24 min

Simulating cell infection by flu virus

Most people recover from the flu after a week or so, but the virus also causes many deaths each year. Peter Kasson is using molecular biology tools and advanced data models to gain an understanding at atomic level of how the influenza virus infects the cells in our body. This knowledge may lead to new treatments.

Peter Kasson


Wallenberg Academy Fellow 2015

Uppsala University

Research field:
Combining molecular understanding of the influenza virus with computer modeling of cell infection mechanisms

“Even though influenza has been studied for a long time, fundamental mysteries about the disease remain,” says Peter Kasson.

He has recently moved from the University of Virginia in the U.S. to Uppsala University, and his office and lab are not in order yet. Instead we meet in SciLifeLab´s social area.

“Influenza is a very interesting subject for research, because so many people catch it every year. Sometimes the virus also causes global pandemics and many deaths.”

With the support of the Knut and Alice Wallenberg Foundation he now aims to advance his research on the influenza virus in particular, although his work also concerns the zika virus, bacteria and drug resistance.

“The common denominator in my research is molecular physiological processes and infectious diseases.”

Seeing viral infections in real time

Just like our cells, the influenza virus has a membrane, Kasson explains. The details of the infection process, i.e. how the virus molecules enter the cell, involve these two membranes, and some proteins that modify the membrane.

“The molecular details of these processes are minute, no more than a hundred nanometers. There are also many molecules, which are not ordered in a regular shape, and they have moving parts. All this contributes to making the influenza virus so hard to study.”

Fortunately, major technological advances in recent years have given researchers sharper tools. In particular, Kasson is using fluorescence microscopy, which enables researchers to see what happens to a single virus in real time, as well as complex computer simulations of each atom in the infection process.

“By putting together experimental data describing the dynamics and structure of the virus, we can use simulations to predict behaviors in individual virus cells. But it is a major challenge to simulate something that only measures a few nanometers, and only takes place for a few microseconds.”

In addition to this delicate task, Kasson is looking forward to trying out some more advanced learning techniques to test his computer models.

“I want to see what happens if we push the virus and change some parts to make it work less well – can we then explain what happens. It’s going to be really fun.”

Simulated HIV at high school

The first time Kasson made a computer simulation of a virus was at high school in North Carolina, U.S.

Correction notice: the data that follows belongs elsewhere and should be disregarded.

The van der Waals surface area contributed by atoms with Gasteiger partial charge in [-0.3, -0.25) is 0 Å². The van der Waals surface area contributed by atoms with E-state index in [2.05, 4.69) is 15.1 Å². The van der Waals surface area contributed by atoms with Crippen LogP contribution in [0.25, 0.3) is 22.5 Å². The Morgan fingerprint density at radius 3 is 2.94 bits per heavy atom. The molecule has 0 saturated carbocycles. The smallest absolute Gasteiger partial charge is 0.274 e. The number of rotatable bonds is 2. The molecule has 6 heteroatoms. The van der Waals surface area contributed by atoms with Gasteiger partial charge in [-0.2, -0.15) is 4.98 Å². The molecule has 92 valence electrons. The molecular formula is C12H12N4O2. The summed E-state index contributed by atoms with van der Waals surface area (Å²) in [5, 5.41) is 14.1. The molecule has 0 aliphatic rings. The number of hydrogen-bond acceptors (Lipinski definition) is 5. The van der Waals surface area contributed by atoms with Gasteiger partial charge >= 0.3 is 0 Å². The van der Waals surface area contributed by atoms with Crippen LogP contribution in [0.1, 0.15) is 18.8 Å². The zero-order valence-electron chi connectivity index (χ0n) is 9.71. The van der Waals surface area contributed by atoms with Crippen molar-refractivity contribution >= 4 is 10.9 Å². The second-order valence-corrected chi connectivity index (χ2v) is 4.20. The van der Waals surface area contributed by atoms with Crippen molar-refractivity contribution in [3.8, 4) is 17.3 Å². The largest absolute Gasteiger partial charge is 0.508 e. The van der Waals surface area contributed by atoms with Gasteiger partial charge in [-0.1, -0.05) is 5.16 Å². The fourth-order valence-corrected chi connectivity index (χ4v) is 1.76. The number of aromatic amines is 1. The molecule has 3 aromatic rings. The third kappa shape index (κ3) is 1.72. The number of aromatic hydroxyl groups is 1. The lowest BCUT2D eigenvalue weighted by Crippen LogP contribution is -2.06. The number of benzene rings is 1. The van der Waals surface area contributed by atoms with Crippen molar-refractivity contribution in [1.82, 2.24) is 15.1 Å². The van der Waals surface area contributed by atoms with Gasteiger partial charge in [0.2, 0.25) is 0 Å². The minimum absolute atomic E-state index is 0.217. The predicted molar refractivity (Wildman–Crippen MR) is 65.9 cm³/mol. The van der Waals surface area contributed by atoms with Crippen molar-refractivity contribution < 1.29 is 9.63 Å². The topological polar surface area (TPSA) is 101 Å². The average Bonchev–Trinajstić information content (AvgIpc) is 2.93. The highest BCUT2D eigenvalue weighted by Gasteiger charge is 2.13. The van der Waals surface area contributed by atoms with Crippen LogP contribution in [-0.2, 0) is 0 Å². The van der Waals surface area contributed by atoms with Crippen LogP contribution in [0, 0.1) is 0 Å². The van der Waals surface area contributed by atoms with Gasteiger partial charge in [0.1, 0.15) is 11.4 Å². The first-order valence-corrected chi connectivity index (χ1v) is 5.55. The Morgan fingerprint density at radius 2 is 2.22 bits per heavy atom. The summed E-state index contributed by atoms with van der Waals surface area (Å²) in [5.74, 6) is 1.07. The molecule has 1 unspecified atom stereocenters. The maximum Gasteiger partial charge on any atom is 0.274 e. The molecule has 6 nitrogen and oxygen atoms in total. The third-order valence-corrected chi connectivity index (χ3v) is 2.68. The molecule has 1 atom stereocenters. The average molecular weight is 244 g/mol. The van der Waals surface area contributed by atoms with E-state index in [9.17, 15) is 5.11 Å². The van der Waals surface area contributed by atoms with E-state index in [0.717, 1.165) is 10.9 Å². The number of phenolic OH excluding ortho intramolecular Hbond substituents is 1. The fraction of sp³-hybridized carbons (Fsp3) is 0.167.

“I was really interested in computers, and my uncle, who is a talented computer engineer, said ‘if I were starting my career now, I would go for biology’. So I created simple simulations of the HIV virus and its interaction with the immune system.  I was fortunate enough to receive mentorship from a professor at Duke University.”

And so his future was mapped out. Dr. Kasson studied computer science and biology at Stanford University, eventually gaining a combined MD and PhD. His medical background is an asset in his research, even though he does not actually meet patients.

“It’s an advantage to speak the same language as doctors, and important in understanding what a difference it makes to patients if I solve a specific problem.”

Interdisciplinary team

After a spell as a postdoc at Stanford Kasson began research at the University of Virginia. For two years he also commuted to Google’s headquarters in Silicon Valley, where he was a guest professor, with access to a large amount of computer time to carry out his simulations.

Dr. Kasson’s research involves biophysical experiments as well as complicated computer simulations. This requires an interdisciplinary research team. At present the researchers are dispersed between the University of Virginia, Boston, and Stanford. He also has access to both national and international computer resources.

A fair amount of traveling is needed to co-ordinate the work, but as soon as the laboratory is ready, he is excited to grow his base in Uppsala.

“It takes time and patience to set things up in a new environment and a new country – you often need to deal with the unexpected. But it’s exciting too. The most enjoyable aspect is coming into contact with new people, new ideas and new opportunities.”

“The support offered by the Knut and Alice Wallenberg Foundation for long-term basic research really is fantastic. The grant will allow us to follow the science wherever it goes, which is what makes projects like this one so attractive to researchers like me.”

Aiming for the membrane

Vaccines save many lives, but in a single infected person there will be hundreds of different mutant viruses. This makes it difficult to develop treatments. But research in this field is making progress. Among other things, antibodies are being developed that target the virus’ common parts, as Dr. Kasson explains:

“Most vaccines and drugs target the protein protruding from the membrane. There are other medicines, developed for other diseases that can alter the membrane itself. We are trying to gain a better understanding of this mechanism, and how it impacts the influenza infection process. We hope that our knowledge will contribute to more specific and powerful drugs to treat influenza in the future.”

Text Susanne Rosén
Translation Maxwell Arding
Photo Magnus Bergström